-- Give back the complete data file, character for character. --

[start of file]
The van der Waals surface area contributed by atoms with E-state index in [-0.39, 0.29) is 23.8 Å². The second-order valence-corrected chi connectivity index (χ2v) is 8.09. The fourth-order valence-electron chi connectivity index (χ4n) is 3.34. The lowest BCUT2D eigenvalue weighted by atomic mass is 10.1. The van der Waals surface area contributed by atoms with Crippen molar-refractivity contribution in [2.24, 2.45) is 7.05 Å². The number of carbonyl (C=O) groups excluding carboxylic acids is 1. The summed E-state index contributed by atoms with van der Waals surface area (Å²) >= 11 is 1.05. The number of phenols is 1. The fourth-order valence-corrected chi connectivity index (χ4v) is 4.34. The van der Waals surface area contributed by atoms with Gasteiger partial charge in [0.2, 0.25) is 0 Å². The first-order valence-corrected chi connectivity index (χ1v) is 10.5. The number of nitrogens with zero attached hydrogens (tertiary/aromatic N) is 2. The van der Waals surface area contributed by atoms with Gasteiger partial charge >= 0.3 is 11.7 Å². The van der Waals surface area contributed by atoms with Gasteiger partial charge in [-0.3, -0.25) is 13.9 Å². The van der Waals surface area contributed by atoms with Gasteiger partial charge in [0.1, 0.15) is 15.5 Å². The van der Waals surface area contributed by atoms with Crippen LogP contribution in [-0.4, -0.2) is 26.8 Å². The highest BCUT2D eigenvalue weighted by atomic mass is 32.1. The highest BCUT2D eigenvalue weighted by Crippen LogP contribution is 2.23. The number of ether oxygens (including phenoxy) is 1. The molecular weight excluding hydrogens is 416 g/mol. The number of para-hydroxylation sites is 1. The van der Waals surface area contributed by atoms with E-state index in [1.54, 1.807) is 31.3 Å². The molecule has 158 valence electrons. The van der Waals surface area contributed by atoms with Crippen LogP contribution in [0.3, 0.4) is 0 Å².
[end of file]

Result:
The van der Waals surface area contributed by atoms with E-state index in [-0.39, 0.29) is 23.8 Å². The second-order valence-corrected chi connectivity index (χ2v) is 8.09. The fourth-order valence-electron chi connectivity index (χ4n) is 3.34. The lowest BCUT2D eigenvalue weighted by atomic mass is 10.1. The van der Waals surface area contributed by atoms with Crippen molar-refractivity contribution in [2.24, 2.45) is 7.05 Å². The number of carbonyl (C=O) groups excluding carboxylic acids is 1. The summed E-state index contributed by atoms with van der Waals surface area (Å²) >= 11 is 1.05. The number of phenols is 1. The fourth-order valence-corrected chi connectivity index (χ4v) is 4.34. The van der Waals surface area contributed by atoms with Gasteiger partial charge in [0.2, 0.25) is 0 Å². The first-order valence-corrected chi connectivity index (χ1v) is 10.5. The number of nitrogens with zero attached hydrogens (tertiary/aromatic N) is 2. The van der Waals surface area contributed by atoms with Gasteiger partial charge >= 0.3 is 11.7 Å². The van der Waals surface area contributed by atoms with Gasteiger partial charge in [-0.3, -0.25) is 13.9 Å². The van der Waals surface area contributed by atoms with Gasteiger partial charge in [0.1, 0.15) is 15.5 Å². The van der Waals surface area contributed by atoms with Crippen LogP contribution in [-0.4, -0.2) is 26.8 Å². The highest BCUT2D eigenvalue weighted by atomic mass is 32.1. The highest BCUT2D eigenvalue weighted by Crippen LogP contribution is 2.23. The number of ether oxygens (including phenoxy) is 1. The molecular weight excluding hydrogens is 416 g/mol. The number of para-hydroxylation sites is 1. The van der Waals surface area contributed by atoms with E-state index in [1.54, 1.807) is 31.3 Å². The molecule has 158 valence electrons. The van der Waals surface area contributed by atoms with Crippen LogP contribution in [0.3, 0.4) is 0 Å².